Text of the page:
"Trust not in those,"--This story the Master told in the Bamboo Grove, on the subject of going about to kill. In the Hall of Truth, the Brethren were discussing the evil nature of Devadatta. "Why, Sir, by suborning archers and others to the task, Devadatta is making an attempt to murder the Dasabala!" The Master, entering, enquired, "What is this, Brethren, that ye speak of as ye sit here together?" They told him. Said he, "'Tis not now the first time that he has tried to murder me, but it was the same before"; and he told them a story of the past.
"Once upon a time there reigned in Kosambi a king named Kosambaka. At that time the Bodhisattva became the offspring of a wild hen that dwelt in a grove of bamboo trees, and afterwards was the chief of a flock of several hundred fowls in the forest. Not far off lived a Falcon, which as he found opportunity caught the fowls one by one and ate them, and in course of time he devoured all the others, and the Bodhisattva was left alone. But he used all caution in seeking his food, and dwelt in a thicket of bamboo. Here the Falcon could not get at him, so he set about thinking by what trick he might entice him to capture.
"Then he alighted on a branch hard by, and called out, 'Worthy Fowl, what makes you fear me? I am anxious to make friends with you. Now in such a place (naming it) is food in plenty; let us feed there together, and live like friends in company.'--'No, good Sir,' replied the Bodhisattva, 'betwixt you and me no friendship can ever be; so begone!'--'Good Sir, for my former sins you cannot trust me now; but I promise that I will never do so again!'--'No, I care not for such a friend; begone, I say!' Again for the third time the Bodhisattva refused: 'With a creature of such qualities,' quoth he, 'friendship there must never be'; and he made the wide woods resound, the deities applauding as he uttered this discourse:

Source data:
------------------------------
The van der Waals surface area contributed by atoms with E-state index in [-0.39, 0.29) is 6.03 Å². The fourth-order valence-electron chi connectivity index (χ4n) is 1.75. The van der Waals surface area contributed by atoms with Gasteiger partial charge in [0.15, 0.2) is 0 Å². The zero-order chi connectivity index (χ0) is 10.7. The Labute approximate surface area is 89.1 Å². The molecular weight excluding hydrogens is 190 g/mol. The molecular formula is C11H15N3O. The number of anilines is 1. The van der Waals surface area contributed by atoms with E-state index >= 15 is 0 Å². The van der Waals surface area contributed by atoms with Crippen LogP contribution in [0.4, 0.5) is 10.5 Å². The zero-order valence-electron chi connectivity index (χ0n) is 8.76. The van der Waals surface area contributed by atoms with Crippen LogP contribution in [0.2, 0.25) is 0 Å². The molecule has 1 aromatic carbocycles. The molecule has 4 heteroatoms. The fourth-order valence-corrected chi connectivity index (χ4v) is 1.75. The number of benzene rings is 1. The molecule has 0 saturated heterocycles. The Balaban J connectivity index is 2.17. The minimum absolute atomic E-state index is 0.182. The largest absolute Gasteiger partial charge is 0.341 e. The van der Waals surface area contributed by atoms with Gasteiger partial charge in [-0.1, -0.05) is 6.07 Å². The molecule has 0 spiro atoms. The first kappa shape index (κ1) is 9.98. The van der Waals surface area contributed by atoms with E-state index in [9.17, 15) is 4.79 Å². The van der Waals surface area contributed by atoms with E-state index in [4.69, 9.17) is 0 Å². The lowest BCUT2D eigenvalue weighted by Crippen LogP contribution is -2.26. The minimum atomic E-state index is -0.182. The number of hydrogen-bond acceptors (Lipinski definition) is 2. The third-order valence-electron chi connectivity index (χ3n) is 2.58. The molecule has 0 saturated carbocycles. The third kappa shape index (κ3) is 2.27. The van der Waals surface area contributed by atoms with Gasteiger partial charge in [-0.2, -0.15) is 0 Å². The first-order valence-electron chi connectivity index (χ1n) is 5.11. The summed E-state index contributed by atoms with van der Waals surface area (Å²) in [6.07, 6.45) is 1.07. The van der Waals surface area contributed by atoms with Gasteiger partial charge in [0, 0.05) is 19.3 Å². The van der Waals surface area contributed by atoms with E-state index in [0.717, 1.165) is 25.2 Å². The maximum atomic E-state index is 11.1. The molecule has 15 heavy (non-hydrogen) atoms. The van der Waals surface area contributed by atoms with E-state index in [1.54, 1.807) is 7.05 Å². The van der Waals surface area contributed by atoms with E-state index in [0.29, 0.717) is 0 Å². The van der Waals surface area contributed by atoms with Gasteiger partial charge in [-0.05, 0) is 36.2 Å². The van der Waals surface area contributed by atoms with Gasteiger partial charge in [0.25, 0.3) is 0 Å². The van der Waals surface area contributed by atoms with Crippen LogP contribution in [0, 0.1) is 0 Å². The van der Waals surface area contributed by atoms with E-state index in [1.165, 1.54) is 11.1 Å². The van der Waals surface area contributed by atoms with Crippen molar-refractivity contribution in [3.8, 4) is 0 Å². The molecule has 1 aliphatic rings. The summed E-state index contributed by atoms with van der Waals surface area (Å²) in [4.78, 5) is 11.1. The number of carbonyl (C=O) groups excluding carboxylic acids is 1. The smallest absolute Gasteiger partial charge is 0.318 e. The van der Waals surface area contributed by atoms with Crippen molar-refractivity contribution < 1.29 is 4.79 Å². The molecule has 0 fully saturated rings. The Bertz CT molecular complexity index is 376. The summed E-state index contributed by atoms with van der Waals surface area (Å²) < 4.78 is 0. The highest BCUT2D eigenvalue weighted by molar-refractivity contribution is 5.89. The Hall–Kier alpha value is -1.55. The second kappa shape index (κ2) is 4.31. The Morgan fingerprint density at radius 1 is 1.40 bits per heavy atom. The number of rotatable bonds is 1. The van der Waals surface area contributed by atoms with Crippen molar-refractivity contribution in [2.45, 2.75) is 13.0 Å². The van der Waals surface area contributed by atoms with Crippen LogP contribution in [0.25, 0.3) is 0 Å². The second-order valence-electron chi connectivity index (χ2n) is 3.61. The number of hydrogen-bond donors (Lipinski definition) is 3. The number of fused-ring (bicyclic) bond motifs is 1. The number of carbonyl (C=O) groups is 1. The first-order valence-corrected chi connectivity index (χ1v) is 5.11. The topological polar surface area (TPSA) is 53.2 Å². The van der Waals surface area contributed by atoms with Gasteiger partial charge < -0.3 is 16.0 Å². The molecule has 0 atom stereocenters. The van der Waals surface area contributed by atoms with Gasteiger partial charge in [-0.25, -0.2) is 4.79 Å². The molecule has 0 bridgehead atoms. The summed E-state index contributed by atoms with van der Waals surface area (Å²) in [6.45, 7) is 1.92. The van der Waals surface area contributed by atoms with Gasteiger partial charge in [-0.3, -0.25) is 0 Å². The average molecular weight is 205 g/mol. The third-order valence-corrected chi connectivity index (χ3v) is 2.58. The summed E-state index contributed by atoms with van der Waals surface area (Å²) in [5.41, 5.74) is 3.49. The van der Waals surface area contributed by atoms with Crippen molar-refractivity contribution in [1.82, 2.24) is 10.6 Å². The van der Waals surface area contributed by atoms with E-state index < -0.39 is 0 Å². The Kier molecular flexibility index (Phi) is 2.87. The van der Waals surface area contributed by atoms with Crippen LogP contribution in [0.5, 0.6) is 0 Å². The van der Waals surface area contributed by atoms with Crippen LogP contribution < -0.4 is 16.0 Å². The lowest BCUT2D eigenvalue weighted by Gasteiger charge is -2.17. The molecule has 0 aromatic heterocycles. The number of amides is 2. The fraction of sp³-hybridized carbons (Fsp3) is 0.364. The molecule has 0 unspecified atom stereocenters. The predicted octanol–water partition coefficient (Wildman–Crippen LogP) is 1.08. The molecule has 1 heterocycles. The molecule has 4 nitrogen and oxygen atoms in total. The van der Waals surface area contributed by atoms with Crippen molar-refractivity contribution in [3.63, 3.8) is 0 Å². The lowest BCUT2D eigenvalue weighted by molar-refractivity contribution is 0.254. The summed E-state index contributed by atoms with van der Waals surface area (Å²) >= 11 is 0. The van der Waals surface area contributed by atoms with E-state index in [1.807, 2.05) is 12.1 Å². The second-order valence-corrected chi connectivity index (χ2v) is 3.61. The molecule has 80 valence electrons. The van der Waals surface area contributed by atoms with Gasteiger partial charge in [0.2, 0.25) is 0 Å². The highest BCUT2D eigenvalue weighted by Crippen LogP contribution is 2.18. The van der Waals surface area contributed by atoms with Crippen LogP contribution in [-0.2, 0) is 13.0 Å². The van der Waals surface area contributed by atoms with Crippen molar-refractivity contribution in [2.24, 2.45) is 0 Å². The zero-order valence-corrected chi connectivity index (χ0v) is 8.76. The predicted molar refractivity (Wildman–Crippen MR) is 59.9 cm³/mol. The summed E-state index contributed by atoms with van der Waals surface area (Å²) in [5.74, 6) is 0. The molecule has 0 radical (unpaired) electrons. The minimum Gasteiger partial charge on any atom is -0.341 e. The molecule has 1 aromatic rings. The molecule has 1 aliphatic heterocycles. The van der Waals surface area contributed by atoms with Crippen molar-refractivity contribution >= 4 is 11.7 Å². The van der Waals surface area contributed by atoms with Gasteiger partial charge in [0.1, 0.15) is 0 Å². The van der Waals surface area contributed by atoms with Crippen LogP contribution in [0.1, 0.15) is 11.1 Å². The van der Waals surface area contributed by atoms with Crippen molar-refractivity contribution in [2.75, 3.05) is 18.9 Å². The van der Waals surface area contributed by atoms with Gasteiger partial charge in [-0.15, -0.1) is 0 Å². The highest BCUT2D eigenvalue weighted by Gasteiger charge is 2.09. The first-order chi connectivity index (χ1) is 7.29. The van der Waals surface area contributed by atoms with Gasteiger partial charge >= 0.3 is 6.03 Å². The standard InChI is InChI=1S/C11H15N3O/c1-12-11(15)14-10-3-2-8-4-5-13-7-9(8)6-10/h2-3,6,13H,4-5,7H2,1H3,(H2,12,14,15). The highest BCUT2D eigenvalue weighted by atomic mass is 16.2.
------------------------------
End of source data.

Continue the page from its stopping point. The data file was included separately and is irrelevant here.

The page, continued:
"'Trust not in those whose words are lies, nor those who only know
"'Some men have nature like the kine, thirsty and full of greed:
"'These hold out dry and empty hands; the voice conceals their heart;
"'Put not thy trust in woman or in man of fickle mind,
"'The man who walks in evil ways, to all things threatening death,
"'Some speak smooth words that come not from the heart, and try to please
"'When such an evil-minded man beholds or food or gain,
These seven stanzas were repeated by the King of the Fowls. Then were the four stanzas following recited by the King of the Faith, words inspired by a Buddha's insight:
"In friendly show full many a foe follows, his aid to give;
"Who is not quick to recognize the meaning of events,
"Whoso the meaning of events is quick to recognize,
"From such inevitable and treacherous snare,
"And he again, after reciting these stanzas, called the Falcon, and reproached him, saying, 'If you continue to live in this place, I shall know what to do.' The Falcon flew away thence and went to another place."
The Master, having ended this. discourse, said, "Brethren, long ago as now Devadatta tried to compass my destruction," and then he identified the Birth: "At that time, Devadatta was the Falcon, and I was myself the Fowl."